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Three Ways to NOT to get FIRED Facebooking

July 19, 2009

3 ways to not to get fired Facebooking – a TechnoEtiquette Issue

facebookAs you know Facebook is a popular social networking site what you might not know is it has had its fair share of user firings:

Kimberly Swann, a former employee at Ivell Marketing & Logistics of Clacton, U.K., thought her job was boring — and she said so on her Facebook page, according to an article in The Daily Telegraph. Swann was called into her manager’s office and handed a letter that cited her Facebook comments as the reason for dismissal:

“Following your comments made on Facebook about your job and the company we feel it is better that, as you are not happy and do not enjoy your work we end your employment with Ivell Marketing & Logistics with immediate effect.”

 An MSNBC article tells of Kevin Colvin, the legendary young intern who e-mailed his boss, claiming a “family emergency” would keep him out of the office around Halloween. His co-workers (and Facebook friends), however, saw a photo of Colvin dressed as a fairy at a Halloween party time-stamped on the same day of the “emergency.” Colvin’s boss responded to him with an e-mail CC’d to the entire company, firing him and including the incriminating fairy picture.

In March 2009, the same MSNBC article cites Dan Leone, a Philadelphia Eagles stadium employee, who was fired after slamming the football organization for trading a player in this status update:

 “Dan is [expletive] devastated about Dawkins signing with Denver. . .Dam Eagles R Retarted!!”

Two days later, the head of event operations said they needed to talk about his Facebook status; instead, he got the boot.

Social networking don’ts
If you want to use your profile to get hired — or at least not get fired — here are three basic rules to keep in mind:

1. Don’t announce interviews, raises or new jobs
As exemplified by “theconnor,” how you talk about any of these sensitive topics on your social networking site is key. If you’re unemployed, writing “Interview today — wish me luck!” would be OK, or if you got a job, something along the lines of “So excited about my new job!” is totally acceptable. If you’re currently employed, however, I don’t think your boss would be too happy to see something like, “Trying to con my boss into giving me a $5K raise. SUCKA!”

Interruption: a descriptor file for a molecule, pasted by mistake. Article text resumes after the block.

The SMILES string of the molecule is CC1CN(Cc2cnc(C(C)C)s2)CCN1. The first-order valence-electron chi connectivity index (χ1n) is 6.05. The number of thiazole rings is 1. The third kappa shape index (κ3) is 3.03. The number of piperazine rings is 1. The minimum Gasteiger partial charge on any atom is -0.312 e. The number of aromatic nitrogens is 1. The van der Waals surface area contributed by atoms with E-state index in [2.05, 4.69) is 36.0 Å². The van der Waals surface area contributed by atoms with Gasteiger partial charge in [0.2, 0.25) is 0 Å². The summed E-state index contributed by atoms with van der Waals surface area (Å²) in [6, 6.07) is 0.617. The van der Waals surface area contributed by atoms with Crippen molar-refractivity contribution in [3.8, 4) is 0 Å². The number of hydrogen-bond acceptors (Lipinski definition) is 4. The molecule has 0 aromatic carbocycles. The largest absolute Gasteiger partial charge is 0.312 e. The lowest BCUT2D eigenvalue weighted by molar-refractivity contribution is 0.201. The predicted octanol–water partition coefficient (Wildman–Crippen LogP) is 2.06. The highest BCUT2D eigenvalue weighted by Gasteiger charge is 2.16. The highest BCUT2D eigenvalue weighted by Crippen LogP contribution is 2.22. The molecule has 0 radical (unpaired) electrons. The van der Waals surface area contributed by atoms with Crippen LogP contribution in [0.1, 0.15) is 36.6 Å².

2. Don’t badmouth your current or previous employer
Just like in an interview, keep your rants about your boss or company to yourself. If hiring managers see that you’re willing to trash a colleague online they assume you’ll do it to them, too. Plus, there’s always the possibility of getting fired if someone sees your negative comments.

 3. Don’t mention your job search if you’re still employed
If your boss knows you’re on the lookout for a new job, feel free to advertise it in your status. If you’re keeping your search below the radar, however, don’t publish anything, anywhere. Even if you aren’t connected to your boss online, somebody can get the information back to him or her.

Do you have other tips and stories to add to these?
Post your comment below.

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One Comment leave one →
  1. August 4, 2009 3:52 PM

    Good article. You raise good points about the exposure that Facebook provides. Readers need to remember that any comments you post online under your name could be added to any results people (possible employers, etc.) find when they perform a search on your name.

    As an example, I was once quoted for a story on the death of the fax machine and its decreasing use by businesses. Unfortunately, the headline read, “You Faxing Piece of Sh-t!” (but the “i” was not omitted.) I wasn’t too happy that a search on my name revealed that article …

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